Did you know that a Nobel Peace Prize winner has been held under house arrest for 11 years by her government? Did you know this woman is considered a modern day Gandhi? Did you know that Burma (also known as Myanmar), a country where the population is primarily Theravadan Buddhist, is ruled by a military regime?
Or is the only thing you know about Burma is that “The Bridge on the River Kwai” was built there?
Aung San Suu Kyi is the Asian Nelson Mandela. She has become an international symbol of heroic and peaceful resistance in the face of oppression.
Yeah, that’s Jim Carrey in the video, the guy from the movie “Dumb and Dumber” talking about political conditions in Burma, a country on the other side of the world from the USA. He doesn’t sound too dumb.
Why am I telling you about Aung San Suu Kyi? Because I believe that we as Americans need to be reminded more than occasionally about what goes on in the rest of the world — and be outraged by it. Like about what’s happening in Tibet and has been happening there since the Chinese marched in. Or about the only Nobel Peace Prize recipient who is imprisoned by her government. Or to be reminded that some of the athletic clothes you buy for your children are made by another mother’s child working a 15 hour shift. Think about your own child working in a sweatshop next time you buy the latest Nikes.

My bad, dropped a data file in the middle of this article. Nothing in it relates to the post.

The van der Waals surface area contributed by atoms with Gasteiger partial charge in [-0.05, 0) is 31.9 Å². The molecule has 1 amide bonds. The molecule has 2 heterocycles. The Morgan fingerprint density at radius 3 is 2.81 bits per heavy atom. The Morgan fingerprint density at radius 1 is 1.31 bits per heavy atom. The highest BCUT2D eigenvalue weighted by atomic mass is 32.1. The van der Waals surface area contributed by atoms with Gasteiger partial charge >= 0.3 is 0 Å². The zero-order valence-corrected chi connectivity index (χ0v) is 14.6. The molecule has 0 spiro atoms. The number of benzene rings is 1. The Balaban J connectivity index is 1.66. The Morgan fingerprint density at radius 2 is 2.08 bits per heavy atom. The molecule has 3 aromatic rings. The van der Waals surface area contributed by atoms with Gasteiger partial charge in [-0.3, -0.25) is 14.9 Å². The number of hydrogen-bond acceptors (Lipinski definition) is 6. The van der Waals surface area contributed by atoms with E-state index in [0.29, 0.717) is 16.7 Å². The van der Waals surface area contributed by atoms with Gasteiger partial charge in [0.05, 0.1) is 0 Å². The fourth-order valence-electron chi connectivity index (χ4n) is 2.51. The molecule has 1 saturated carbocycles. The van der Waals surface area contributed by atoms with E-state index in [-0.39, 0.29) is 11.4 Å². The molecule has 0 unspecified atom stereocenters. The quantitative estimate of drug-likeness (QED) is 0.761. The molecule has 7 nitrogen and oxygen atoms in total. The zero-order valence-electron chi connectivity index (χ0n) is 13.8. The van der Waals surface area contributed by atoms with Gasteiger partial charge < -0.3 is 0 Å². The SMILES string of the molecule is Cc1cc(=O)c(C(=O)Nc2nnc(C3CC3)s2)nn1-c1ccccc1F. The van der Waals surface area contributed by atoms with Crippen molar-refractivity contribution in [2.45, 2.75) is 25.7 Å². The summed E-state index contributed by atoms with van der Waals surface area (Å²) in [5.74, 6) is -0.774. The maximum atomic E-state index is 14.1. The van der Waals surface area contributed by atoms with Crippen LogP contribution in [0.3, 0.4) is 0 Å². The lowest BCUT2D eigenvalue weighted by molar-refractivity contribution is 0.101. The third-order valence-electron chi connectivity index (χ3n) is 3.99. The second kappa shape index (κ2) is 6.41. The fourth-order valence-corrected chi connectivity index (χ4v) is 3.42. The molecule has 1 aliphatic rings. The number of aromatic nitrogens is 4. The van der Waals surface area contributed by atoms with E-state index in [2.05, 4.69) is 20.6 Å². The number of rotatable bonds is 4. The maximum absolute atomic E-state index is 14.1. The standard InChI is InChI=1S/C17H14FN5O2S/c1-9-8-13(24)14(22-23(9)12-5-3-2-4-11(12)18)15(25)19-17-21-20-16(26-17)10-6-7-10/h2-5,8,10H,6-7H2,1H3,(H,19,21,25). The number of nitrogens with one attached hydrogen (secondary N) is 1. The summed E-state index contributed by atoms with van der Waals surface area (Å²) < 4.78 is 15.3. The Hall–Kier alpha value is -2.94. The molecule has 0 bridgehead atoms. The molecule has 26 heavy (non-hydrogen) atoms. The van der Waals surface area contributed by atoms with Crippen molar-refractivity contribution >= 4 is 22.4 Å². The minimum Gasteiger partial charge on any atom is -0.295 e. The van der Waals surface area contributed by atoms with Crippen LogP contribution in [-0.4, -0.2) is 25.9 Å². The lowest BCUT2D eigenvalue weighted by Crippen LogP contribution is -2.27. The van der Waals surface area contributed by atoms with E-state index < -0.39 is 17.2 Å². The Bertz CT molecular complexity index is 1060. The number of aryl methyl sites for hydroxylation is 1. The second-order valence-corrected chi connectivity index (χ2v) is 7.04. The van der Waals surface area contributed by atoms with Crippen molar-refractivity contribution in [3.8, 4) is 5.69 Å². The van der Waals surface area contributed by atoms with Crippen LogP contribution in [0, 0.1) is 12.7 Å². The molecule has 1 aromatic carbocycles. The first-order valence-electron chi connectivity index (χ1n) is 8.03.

Soon we’ll be seeing clothes with the 2008 Olympics logo and people will be snapping those up right and left. From the CleanClothes.org website: “…the Yue Wong Cheong company’s Shenzen (China) facility, where 50 different items are produced under license for the 2008 Olympics, included paying workers 50% of the minimum wage, 13 hour days, health and safety problems, and using fake salary slips to hide violations from auditors sent to inspect conditions.”
Have we become so insular that we are afraid to look beyond our own comfortable backyards? We get our news in nightly soundbites from the talking heads and then move on to the next thing that captures our monkey minds for three seconds.
Or are we afraid that if we really investigated and examined what happens in the rest of the world on a daily basis it would be too horrible for us to comprehend?
This is a beggar girl and her pup that I ran into in Pondicherry, India. She’s holding the rupees that I gave her. I told her to also feed the pup, but I’m reasonably sure the pup is dead by now, and the girl is still living on the street. It’s just the way it is. Every day. I would rather be poor in America than anywhere else in the world.
To change the world we must first change ourselves.
Be the change that you want to see in the world.